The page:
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Updated on November 27, 2016

Crucifixion is a method of execution widely used in the ancient world and most famous as the manner in which Christ died on Calvary. The word comes from the Latin words crux and figere, meaning to "affix to a cross". Crucifixion was a practice of most of the peoples of the Near East and of the Carthaginians in North Africa, and it was adopted by the Romans as the means of executing slaves and non-Roman citizens. Being crucified was a shameful death for a convicted person, who was either nailed or tied to an upright wooden cross. Most Roman crucifixions took place on the Latin cross, a straight pole with a crossarm near the top. The X-shaped cross of St. Andrew and the T-shaped cross of St. Anthony were also used, as well as the crux simplex, a simple stake. The practice of crucifixion lasted until the 4th century A.D. The Christian emperor Constantine outlawed it.

The details of Christ's passion and death, which are related in the Four Gospels (Matthew 27, Mark 15, Luke 23, and John 19), dramatically portray the Roman method of crucifixion. After an accused person had been tried and found guilty by the authorities, he was scourged with rods and whips. Then he was forced to carry a cross to the place of execution. The journey was usually a public procession, with soldiers guarding the man about to die. Jeering people lined the way to the execution place, usually a hill or mound outside the city walls. There the victim was stripped of his garments and was fastened with nails or leather thongs to the cross, which lay flat on the ground. An inscription with the name of the condemned man was often placed over his head. The cross was then lifted up and set into a hole so that it would stand erect.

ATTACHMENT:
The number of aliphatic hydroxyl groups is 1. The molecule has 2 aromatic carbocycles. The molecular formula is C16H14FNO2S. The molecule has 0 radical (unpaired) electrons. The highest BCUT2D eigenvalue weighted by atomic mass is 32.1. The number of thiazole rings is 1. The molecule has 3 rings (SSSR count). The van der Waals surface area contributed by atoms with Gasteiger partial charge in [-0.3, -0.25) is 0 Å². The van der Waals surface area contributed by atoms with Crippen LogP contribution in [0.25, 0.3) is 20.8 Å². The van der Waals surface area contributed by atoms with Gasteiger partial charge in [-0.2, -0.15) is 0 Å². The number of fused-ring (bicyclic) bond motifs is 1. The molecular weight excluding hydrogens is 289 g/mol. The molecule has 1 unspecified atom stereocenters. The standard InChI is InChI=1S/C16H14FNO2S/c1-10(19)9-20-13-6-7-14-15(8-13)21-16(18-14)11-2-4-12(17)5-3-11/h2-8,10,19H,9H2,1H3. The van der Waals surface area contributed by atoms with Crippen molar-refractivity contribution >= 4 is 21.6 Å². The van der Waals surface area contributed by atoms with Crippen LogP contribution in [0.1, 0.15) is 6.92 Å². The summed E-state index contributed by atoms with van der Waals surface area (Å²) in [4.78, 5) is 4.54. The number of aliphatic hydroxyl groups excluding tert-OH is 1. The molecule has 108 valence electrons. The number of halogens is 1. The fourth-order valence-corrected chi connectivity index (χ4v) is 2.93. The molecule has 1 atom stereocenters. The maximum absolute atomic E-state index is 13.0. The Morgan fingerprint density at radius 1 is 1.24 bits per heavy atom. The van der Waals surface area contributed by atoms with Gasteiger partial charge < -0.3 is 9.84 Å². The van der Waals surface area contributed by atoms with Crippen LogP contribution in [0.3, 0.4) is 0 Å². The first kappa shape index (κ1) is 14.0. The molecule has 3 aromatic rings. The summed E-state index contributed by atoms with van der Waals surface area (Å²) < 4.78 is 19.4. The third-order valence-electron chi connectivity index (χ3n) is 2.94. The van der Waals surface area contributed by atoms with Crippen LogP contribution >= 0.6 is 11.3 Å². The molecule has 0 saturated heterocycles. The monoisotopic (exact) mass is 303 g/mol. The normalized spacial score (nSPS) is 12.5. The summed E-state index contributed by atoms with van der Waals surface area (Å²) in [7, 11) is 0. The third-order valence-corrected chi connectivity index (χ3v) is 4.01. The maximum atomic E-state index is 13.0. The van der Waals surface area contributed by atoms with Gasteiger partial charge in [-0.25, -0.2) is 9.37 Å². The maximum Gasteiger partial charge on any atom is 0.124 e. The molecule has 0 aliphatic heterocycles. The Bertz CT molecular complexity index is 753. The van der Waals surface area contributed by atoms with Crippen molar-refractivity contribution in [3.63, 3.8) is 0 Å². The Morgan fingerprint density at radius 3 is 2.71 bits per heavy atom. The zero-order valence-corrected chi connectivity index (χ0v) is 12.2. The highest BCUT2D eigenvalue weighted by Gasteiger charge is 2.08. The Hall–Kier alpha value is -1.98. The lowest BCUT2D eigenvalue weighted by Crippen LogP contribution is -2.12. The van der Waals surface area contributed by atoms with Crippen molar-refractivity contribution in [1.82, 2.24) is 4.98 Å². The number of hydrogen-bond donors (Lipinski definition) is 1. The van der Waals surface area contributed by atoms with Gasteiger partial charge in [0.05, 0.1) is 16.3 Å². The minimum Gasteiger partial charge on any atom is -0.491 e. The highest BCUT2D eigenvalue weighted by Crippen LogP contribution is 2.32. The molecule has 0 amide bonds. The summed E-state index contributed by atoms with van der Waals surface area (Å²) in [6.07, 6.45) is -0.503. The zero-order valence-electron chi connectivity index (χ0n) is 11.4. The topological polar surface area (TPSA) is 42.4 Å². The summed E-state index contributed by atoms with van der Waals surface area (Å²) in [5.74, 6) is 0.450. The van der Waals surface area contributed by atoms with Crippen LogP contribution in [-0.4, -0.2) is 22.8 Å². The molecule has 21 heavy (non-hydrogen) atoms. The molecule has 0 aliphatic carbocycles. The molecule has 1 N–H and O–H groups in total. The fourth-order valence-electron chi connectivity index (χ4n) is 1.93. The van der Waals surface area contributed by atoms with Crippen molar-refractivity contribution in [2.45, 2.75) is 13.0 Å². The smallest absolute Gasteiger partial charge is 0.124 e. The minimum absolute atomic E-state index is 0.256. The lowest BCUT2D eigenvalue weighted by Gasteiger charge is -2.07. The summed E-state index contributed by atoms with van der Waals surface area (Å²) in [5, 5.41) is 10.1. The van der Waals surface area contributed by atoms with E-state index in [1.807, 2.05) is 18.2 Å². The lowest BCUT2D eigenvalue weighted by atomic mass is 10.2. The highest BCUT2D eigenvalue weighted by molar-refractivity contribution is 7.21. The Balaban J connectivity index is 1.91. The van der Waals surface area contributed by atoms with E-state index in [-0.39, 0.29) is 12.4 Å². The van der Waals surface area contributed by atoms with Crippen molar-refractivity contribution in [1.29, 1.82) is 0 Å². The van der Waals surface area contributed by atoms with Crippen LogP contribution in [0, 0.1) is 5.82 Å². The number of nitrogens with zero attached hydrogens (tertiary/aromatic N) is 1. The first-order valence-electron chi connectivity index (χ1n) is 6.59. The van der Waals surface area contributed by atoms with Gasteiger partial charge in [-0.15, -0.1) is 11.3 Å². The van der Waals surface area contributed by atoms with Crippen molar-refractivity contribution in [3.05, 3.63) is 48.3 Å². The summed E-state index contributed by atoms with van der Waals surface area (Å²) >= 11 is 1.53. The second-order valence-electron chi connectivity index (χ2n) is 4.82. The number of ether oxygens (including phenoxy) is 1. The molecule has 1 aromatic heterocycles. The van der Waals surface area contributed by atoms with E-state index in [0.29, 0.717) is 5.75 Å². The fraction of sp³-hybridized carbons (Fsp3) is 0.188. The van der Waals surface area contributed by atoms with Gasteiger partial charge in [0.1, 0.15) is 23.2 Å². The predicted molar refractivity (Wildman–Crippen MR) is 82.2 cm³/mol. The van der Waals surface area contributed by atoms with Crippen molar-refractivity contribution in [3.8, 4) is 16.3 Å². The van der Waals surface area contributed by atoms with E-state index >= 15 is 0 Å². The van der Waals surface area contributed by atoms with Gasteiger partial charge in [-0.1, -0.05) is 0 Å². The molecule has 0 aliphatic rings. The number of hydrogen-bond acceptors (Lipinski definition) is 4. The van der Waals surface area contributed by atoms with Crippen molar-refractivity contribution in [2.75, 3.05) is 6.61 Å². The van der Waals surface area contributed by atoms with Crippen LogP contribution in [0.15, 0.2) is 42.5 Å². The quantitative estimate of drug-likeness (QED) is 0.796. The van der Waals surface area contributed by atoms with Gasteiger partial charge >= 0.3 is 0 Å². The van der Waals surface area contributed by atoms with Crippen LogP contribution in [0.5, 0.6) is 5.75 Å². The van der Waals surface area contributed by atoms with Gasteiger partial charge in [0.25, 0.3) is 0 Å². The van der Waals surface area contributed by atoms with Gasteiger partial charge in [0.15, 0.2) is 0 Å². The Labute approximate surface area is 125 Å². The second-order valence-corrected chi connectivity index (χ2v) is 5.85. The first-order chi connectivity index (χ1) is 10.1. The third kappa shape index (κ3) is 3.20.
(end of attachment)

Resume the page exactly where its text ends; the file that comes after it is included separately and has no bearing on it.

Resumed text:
The victim was left in this position to die a slow death, although the Roman soldiers would sometimes break his legs to hasten the end. Quite often barbaric innovations were introduced. St. Peter was crucified head downward, and in the arenas of Rome, Christians on crosses were burned alive or eaten by wild beasts.

The Crucifixion of Christ has long been a dominant theme in religious art. The first representations appeared in the 5th and 6th centuries A.D. The early examples, which were usually done in the Byzantine style, showed Christ alive and wearing a royal crown. The religious art of the Middle Ages showed Him either dead or in agony and wearing a crown of thorns. Renaissance artists, such as Tintoretto, painted the Crucifixion with a panorama of detail. Their paintings depict the two thieves who died with Christ, the Roman soldiers, and the citizens of Jerusalem, and Mary, St. John, and others at the foot of the cross. Mathias Griinewald's painting the Isenheim Altarpiece portrays the agony and horror of the Crucifixion. Artists of later centuries, including such modern painters as Salvador Dali, have continued to depict the Crucifixion.


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